For Fiat Chrysler, the record fine it will pay for mishandling 23 different safety recalls is a kick in the gut.
The amount of $105 million is more than a small matter for an automaker that is already highly leveraged and facing a tough road financially over the next five years as it expands production and sales. Still, the penalty will not break the automaker. Nor is it likely to hurt sales, according to one market analyst.
"I don't think this will hurt the Jeep brand," said Michelle Krebs, senior analyst at AutoTrader.com. "This is a very strong, iconic brand. Millennials aspire to it, so I don't see Jeep sales suffering much because of this penalty."
Krebs' assessment is one echoed by others in the auto industry. Like it or not, American auto buyers have become numb to major recall scandals.
Take, for instance, General Motors, whose faulty ignition switch scandal made the automaker a punch line for late night comedy shows. Despite the regular slew of negative headlines, GM sales rose 5.3 percent in 2014, according to the research firm Autodata.
Jeep is already the hottest brand among mass automakers, with sales surging 41 percent last year. In 2015, the brand is up 20.7 percent
So how worried is Fiat Chrysler CEO Sergio Marchionne about the National Highway Traffic Safety Administration finally putting the hammer down on his company?
Publicly, he's showing the contrition you would expect. Two weeks ago, as FCA was negotiating a settlement with NHTSA and it was clear there would be a big penalty for years of being way too slow handling recalls, Marchionne told reporters: "I fully acknowledge we are not perfect. I think we need to continue to work with the agency to put us on the right path."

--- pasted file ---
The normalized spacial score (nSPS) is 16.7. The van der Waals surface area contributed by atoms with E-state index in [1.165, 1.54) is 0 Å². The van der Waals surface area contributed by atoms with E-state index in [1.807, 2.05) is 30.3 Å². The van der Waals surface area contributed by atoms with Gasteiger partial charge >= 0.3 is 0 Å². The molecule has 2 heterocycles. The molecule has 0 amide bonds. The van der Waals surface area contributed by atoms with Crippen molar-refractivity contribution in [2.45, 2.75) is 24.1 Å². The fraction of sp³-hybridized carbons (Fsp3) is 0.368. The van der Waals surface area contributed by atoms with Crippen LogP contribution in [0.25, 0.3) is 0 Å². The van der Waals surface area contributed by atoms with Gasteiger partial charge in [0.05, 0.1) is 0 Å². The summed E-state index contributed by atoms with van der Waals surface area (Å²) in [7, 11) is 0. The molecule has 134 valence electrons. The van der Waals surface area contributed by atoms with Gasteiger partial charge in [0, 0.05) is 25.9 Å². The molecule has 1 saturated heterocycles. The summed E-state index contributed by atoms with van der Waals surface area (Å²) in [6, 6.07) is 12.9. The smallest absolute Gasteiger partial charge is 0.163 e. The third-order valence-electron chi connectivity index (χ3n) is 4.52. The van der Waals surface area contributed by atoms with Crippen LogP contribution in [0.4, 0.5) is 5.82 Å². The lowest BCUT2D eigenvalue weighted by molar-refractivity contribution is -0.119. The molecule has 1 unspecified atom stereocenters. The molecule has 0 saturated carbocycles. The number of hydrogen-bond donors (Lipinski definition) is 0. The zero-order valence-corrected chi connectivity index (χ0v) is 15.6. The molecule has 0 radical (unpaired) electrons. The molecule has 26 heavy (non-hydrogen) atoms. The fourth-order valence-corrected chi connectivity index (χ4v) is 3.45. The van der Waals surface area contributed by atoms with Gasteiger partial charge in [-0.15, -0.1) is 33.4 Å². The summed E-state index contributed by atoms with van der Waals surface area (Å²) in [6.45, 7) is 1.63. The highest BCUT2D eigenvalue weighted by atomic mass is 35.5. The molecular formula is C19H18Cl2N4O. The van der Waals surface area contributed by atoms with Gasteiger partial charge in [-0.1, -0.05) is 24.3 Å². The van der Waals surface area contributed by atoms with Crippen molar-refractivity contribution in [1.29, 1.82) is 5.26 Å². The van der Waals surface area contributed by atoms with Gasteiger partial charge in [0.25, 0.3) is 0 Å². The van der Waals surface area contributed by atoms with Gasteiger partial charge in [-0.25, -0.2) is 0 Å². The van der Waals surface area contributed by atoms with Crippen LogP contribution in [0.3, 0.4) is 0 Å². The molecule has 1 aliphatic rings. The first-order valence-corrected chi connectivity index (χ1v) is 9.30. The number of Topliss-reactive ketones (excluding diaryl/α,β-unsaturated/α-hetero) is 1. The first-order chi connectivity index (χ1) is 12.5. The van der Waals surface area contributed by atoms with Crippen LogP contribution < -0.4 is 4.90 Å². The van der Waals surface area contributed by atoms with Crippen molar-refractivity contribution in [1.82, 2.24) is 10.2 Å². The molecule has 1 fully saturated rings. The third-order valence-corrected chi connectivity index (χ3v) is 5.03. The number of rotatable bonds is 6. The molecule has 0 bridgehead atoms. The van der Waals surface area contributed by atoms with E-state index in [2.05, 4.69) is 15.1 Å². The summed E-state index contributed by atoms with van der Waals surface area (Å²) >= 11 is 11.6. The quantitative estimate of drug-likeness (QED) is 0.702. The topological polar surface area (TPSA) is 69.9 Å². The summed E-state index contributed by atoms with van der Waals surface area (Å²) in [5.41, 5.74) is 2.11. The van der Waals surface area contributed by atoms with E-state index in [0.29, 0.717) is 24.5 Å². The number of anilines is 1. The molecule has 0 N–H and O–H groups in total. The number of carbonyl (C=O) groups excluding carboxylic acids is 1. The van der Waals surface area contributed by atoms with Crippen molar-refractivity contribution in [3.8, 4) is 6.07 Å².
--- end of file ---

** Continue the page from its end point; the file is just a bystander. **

And that will happen, since FCA has agreed to have an independent auditor monitor how the automaker handles safety issues over the next three years. Ultimately, that could be good news for car buyers, depending on how much authority is given to that auditor.
"The devil's in the details," said Clarence Ditlow, executive director of the Center for Auto Safety. "What do they [the auditor] get access to inside the company?"
There's one other reason why Fiat Chrysler should be able to weather this storm: Recall scandals have become less and less of a crippling blow, especially if the automaker handles the recalls well.
"Believe it or not, you can actually improve your position as an automaker if you handle a recall in the most convenient way possible for vehicle owners," Krebs said.
For starters, Krebs said those who bring vehicles in for recall repair work want a loaner vehicle. If an automaker offers one and completes the work quickly, the recall headache can fade quickly.
"Everyone saw how Toyota ultimately got through its recall scandal and they assumed GM would do that as well," she said. "That may very well be the case for Fiat Chrysler."
Next week, Fiat Chrysler and the other automakers report July sales. It should be another strong month for the company and industry, with the sales rate expected to top 17 million vehicles for a third straight month.
Questions? Comments? BehindTheWheel@cnbc.com.